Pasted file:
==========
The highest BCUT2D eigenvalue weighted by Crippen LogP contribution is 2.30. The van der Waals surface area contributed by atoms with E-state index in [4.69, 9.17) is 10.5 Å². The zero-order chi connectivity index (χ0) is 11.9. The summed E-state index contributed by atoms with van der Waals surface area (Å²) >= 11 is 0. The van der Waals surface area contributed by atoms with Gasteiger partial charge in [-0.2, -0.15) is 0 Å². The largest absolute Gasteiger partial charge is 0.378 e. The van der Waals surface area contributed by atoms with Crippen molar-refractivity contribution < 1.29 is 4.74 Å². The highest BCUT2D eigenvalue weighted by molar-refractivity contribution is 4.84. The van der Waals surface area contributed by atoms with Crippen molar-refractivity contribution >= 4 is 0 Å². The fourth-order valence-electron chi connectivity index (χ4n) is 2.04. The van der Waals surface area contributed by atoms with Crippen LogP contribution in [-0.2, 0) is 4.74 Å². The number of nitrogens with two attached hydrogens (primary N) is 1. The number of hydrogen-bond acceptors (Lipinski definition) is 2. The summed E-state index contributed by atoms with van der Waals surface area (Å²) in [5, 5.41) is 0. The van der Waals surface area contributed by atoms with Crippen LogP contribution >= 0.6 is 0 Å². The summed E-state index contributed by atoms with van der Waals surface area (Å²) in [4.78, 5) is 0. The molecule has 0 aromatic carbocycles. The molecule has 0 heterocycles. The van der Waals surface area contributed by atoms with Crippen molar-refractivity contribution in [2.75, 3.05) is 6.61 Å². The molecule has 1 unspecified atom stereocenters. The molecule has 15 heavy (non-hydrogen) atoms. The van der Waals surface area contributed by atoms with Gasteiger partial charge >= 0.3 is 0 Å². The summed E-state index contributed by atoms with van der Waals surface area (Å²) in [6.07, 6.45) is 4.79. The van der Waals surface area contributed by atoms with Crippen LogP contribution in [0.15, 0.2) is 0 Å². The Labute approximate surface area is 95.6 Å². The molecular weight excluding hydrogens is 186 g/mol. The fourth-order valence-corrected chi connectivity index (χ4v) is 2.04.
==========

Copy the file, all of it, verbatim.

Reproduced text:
The highest BCUT2D eigenvalue weighted by Crippen LogP contribution is 2.30. The van der Waals surface area contributed by atoms with E-state index in [4.69, 9.17) is 10.5 Å². The zero-order chi connectivity index (χ0) is 11.9. The summed E-state index contributed by atoms with van der Waals surface area (Å²) >= 11 is 0. The van der Waals surface area contributed by atoms with Gasteiger partial charge in [-0.2, -0.15) is 0 Å². The largest absolute Gasteiger partial charge is 0.378 e. The van der Waals surface area contributed by atoms with Crippen molar-refractivity contribution < 1.29 is 4.74 Å². The highest BCUT2D eigenvalue weighted by molar-refractivity contribution is 4.84. The van der Waals surface area contributed by atoms with Crippen molar-refractivity contribution >= 4 is 0 Å². The fourth-order valence-electron chi connectivity index (χ4n) is 2.04. The van der Waals surface area contributed by atoms with Crippen LogP contribution in [-0.2, 0) is 4.74 Å². The number of nitrogens with two attached hydrogens (primary N) is 1. The number of hydrogen-bond acceptors (Lipinski definition) is 2. The summed E-state index contributed by atoms with van der Waals surface area (Å²) in [5, 5.41) is 0. The van der Waals surface area contributed by atoms with Crippen LogP contribution >= 0.6 is 0 Å². The summed E-state index contributed by atoms with van der Waals surface area (Å²) in [4.78, 5) is 0. The molecule has 0 aromatic carbocycles. The molecule has 0 heterocycles. The van der Waals surface area contributed by atoms with Crippen molar-refractivity contribution in [2.75, 3.05) is 6.61 Å². The molecule has 1 unspecified atom stereocenters. The molecule has 15 heavy (non-hydrogen) atoms. The van der Waals surface area contributed by atoms with Gasteiger partial charge >= 0.3 is 0 Å². The summed E-state index contributed by atoms with van der Waals surface area (Å²) in [6.07, 6.45) is 4.79. The van der Waals surface area contributed by atoms with Crippen LogP contribution in [0.15, 0.2) is 0 Å². The Labute approximate surface area is 95.6 Å². The molecular weight excluding hydrogens is 186 g/mol. The fourth-order valence-corrected chi connectivity index (χ4v) is 2.04.